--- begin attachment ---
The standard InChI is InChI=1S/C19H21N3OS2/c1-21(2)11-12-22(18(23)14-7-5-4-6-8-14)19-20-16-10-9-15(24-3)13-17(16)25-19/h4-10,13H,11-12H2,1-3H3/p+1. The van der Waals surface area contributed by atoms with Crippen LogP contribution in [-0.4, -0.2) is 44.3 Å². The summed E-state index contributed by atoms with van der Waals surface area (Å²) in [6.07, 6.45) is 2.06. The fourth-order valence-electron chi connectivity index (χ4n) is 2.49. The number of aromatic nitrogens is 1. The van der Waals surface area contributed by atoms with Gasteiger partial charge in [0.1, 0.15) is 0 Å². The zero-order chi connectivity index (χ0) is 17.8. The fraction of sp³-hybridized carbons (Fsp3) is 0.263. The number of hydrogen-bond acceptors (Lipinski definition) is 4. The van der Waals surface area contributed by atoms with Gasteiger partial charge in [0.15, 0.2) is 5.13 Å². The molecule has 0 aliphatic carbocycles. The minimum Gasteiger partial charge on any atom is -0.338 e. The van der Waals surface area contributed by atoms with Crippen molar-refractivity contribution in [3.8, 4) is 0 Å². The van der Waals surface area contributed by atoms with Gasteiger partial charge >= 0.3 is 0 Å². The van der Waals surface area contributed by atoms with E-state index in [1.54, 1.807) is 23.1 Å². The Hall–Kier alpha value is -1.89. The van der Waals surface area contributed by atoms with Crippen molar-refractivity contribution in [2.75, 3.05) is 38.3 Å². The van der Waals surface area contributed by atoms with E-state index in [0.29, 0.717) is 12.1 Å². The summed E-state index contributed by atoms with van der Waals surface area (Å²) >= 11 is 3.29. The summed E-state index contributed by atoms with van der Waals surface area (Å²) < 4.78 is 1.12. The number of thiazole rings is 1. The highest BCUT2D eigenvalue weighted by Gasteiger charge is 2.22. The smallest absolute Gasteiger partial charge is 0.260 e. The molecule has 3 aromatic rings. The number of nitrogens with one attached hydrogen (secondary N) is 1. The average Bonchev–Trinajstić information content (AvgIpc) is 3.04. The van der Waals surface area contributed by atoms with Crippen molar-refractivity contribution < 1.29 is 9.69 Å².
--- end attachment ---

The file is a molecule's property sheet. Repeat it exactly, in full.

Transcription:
The standard InChI is InChI=1S/C19H21N3OS2/c1-21(2)11-12-22(18(23)14-7-5-4-6-8-14)19-20-16-10-9-15(24-3)13-17(16)25-19/h4-10,13H,11-12H2,1-3H3/p+1. The van der Waals surface area contributed by atoms with Crippen LogP contribution in [-0.4, -0.2) is 44.3 Å². The summed E-state index contributed by atoms with van der Waals surface area (Å²) in [6.07, 6.45) is 2.06. The fourth-order valence-electron chi connectivity index (χ4n) is 2.49. The number of aromatic nitrogens is 1. The van der Waals surface area contributed by atoms with Gasteiger partial charge in [0.1, 0.15) is 0 Å². The zero-order chi connectivity index (χ0) is 17.8. The fraction of sp³-hybridized carbons (Fsp3) is 0.263. The number of hydrogen-bond acceptors (Lipinski definition) is 4. The van der Waals surface area contributed by atoms with Gasteiger partial charge in [0.15, 0.2) is 5.13 Å². The molecule has 0 aliphatic carbocycles. The minimum Gasteiger partial charge on any atom is -0.338 e. The van der Waals surface area contributed by atoms with Crippen molar-refractivity contribution in [3.8, 4) is 0 Å². The van der Waals surface area contributed by atoms with Gasteiger partial charge >= 0.3 is 0 Å². The van der Waals surface area contributed by atoms with E-state index in [1.54, 1.807) is 23.1 Å². The Hall–Kier alpha value is -1.89. The van der Waals surface area contributed by atoms with Crippen molar-refractivity contribution in [2.75, 3.05) is 38.3 Å². The van der Waals surface area contributed by atoms with E-state index in [0.29, 0.717) is 12.1 Å². The summed E-state index contributed by atoms with van der Waals surface area (Å²) >= 11 is 3.29. The summed E-state index contributed by atoms with van der Waals surface area (Å²) < 4.78 is 1.12. The number of thiazole rings is 1. The highest BCUT2D eigenvalue weighted by Gasteiger charge is 2.22. The smallest absolute Gasteiger partial charge is 0.260 e. The molecule has 3 aromatic rings. The number of nitrogens with one attached hydrogen (secondary N) is 1. The average Bonchev–Trinajstić information content (AvgIpc) is 3.04. The van der Waals surface area contributed by atoms with Crippen molar-refractivity contribution < 1.29 is 9.69 Å².